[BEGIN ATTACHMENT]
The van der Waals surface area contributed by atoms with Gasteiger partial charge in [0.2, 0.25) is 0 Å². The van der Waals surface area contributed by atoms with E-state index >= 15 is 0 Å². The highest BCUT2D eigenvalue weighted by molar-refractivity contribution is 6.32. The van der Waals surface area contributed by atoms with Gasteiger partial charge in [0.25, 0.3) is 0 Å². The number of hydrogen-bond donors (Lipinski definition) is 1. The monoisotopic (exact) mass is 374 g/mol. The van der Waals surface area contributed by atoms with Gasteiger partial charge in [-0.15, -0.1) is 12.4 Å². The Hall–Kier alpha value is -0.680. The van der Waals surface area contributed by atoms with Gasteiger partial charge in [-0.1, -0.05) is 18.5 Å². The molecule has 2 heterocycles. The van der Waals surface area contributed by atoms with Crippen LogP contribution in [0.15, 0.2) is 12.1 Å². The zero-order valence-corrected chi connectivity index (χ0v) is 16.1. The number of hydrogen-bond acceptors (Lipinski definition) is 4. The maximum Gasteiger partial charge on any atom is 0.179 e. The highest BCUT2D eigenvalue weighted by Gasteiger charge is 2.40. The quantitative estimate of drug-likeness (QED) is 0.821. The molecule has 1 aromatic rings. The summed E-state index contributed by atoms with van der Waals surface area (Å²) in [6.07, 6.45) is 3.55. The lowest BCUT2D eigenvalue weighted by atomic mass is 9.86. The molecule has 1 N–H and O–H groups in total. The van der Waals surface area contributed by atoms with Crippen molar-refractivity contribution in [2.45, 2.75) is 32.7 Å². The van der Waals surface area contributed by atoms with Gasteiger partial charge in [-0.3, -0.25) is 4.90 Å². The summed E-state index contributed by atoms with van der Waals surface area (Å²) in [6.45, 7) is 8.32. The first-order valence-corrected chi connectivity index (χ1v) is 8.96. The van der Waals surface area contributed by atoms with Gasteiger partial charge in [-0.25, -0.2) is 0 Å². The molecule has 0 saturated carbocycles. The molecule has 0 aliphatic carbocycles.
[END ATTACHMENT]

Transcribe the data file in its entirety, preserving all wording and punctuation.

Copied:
The van der Waals surface area contributed by atoms with Gasteiger partial charge in [0.2, 0.25) is 0 Å². The van der Waals surface area contributed by atoms with E-state index >= 15 is 0 Å². The highest BCUT2D eigenvalue weighted by molar-refractivity contribution is 6.32. The van der Waals surface area contributed by atoms with Gasteiger partial charge in [0.25, 0.3) is 0 Å². The number of hydrogen-bond donors (Lipinski definition) is 1. The monoisotopic (exact) mass is 374 g/mol. The van der Waals surface area contributed by atoms with Gasteiger partial charge in [-0.15, -0.1) is 12.4 Å². The Hall–Kier alpha value is -0.680. The van der Waals surface area contributed by atoms with Gasteiger partial charge in [-0.1, -0.05) is 18.5 Å². The molecule has 2 heterocycles. The van der Waals surface area contributed by atoms with Crippen LogP contribution in [0.15, 0.2) is 12.1 Å². The zero-order valence-corrected chi connectivity index (χ0v) is 16.1. The number of hydrogen-bond acceptors (Lipinski definition) is 4. The maximum Gasteiger partial charge on any atom is 0.179 e. The highest BCUT2D eigenvalue weighted by Gasteiger charge is 2.40. The quantitative estimate of drug-likeness (QED) is 0.821. The molecule has 1 aromatic rings. The summed E-state index contributed by atoms with van der Waals surface area (Å²) in [6.07, 6.45) is 3.55. The lowest BCUT2D eigenvalue weighted by atomic mass is 9.86. The molecule has 1 N–H and O–H groups in total. The van der Waals surface area contributed by atoms with Crippen molar-refractivity contribution in [2.45, 2.75) is 32.7 Å². The van der Waals surface area contributed by atoms with Gasteiger partial charge in [-0.3, -0.25) is 4.90 Å². The summed E-state index contributed by atoms with van der Waals surface area (Å²) in [6.45, 7) is 8.32. The first-order valence-corrected chi connectivity index (χ1v) is 8.96. The van der Waals surface area contributed by atoms with Gasteiger partial charge in [-0.25, -0.2) is 0 Å². The molecule has 0 saturated carbocycles. The molecule has 0 aliphatic carbocycles.